“Production growth is driving the looser balances” even in the face of demand growth from exports, power generation and industrial sources, he said. “Despite impressive growth across the board, production has still outpaced the collective growth in demand/exports so far.”
Total Lower 48 working gas in underground storage stood at 1,547 Bcf as of May 3, 128 Bcf (9.0%) more than year-ago levels but 303 Bcf (minus 16.4%) below the five-year average.
By region, the South Central saw the largest build for the week at 33 Bcf, including 24 Bcf into nonsalt and 10 Bcf into salt stocks. The East injected 20 Bcf, while the Midwest injected 19 Bcf on the week. Further west, the Mountain region posted a net 3 Bcf weekly injection, while the Pacific injected 10 Bcf, according to EIA.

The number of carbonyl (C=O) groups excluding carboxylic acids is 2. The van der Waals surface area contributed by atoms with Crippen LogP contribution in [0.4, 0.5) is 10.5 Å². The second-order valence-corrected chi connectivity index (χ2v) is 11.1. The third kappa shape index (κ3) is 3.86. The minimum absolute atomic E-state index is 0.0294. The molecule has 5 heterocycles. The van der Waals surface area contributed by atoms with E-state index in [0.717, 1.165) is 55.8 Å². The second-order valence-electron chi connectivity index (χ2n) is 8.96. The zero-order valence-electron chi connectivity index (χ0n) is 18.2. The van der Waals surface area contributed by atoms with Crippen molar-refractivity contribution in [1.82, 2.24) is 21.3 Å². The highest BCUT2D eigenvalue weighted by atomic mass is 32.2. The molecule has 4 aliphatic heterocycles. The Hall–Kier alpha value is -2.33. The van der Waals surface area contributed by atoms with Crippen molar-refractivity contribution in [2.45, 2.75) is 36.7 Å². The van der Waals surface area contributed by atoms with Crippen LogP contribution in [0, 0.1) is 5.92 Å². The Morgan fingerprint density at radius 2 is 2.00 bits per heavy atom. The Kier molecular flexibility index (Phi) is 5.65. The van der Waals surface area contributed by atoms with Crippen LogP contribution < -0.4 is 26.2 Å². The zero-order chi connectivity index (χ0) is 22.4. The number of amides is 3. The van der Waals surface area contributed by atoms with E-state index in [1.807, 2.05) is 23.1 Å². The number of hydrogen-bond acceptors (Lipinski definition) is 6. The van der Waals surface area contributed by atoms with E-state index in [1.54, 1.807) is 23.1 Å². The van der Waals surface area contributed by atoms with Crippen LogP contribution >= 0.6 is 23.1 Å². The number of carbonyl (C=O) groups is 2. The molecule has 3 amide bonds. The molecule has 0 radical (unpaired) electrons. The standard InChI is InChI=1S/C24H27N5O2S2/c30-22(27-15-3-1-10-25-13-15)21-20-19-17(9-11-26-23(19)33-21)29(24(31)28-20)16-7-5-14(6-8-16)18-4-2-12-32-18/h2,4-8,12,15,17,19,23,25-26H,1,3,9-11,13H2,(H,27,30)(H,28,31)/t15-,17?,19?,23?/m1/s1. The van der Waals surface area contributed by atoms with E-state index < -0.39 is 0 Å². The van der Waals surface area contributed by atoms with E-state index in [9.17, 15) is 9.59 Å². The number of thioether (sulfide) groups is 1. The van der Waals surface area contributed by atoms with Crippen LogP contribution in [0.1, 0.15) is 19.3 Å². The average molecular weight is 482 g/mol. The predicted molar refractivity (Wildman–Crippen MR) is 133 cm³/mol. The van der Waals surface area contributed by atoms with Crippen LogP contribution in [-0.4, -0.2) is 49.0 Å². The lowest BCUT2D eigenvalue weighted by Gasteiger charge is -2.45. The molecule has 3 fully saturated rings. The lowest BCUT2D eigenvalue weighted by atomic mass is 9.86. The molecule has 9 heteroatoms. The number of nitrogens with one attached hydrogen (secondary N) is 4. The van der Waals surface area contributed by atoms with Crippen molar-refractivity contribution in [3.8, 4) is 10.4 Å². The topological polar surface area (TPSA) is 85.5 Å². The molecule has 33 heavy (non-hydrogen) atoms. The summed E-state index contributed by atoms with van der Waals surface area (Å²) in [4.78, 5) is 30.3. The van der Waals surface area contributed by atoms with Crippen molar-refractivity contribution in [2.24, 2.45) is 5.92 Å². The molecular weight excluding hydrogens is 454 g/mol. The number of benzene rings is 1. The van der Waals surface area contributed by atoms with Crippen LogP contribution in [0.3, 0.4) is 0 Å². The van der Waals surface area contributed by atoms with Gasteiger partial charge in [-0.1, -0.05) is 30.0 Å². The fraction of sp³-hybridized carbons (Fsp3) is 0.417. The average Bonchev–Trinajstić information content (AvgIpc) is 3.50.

Analysts with Tudor, Pickering, Holt & Co. said the market was about 3 Bcf/d oversupplied on a weather-adjusted basis, tighter compared to a 5 Bcf/d oversupply for much of April, which corresponds with maintenance-related reductions in liquefied natural gas (LNG) feed gas demand.
“Right now it seems like the gas market can’t catch a break, just as LNG volumes have returned (currently 5.7 Bcf/d), weather has become uncooperative,” the TPH analysts said. Preliminary data for the upcoming week’s EIA report showed “a roughly 4 Bcf/d decrease in residential/commercial demand, but with no corresponding increase in power generation we’re forecasting a return to triple-digit builds versus norms of 90 Bcf.”
Deals for weekend and Monday delivery saw discounts throughout California and the Rockies Friday.
Southern California Gas (SoCalGas) was anticipating the typical weekend dropoff in demand on its system, expected to go from a little over 2.1 million Dth/d on Friday to around 1.9 million Dth/d over the weekend. Composite weighted average temperatures in the SoCalGas territory were expected to hover in the mid- to upper-60s through Sunday.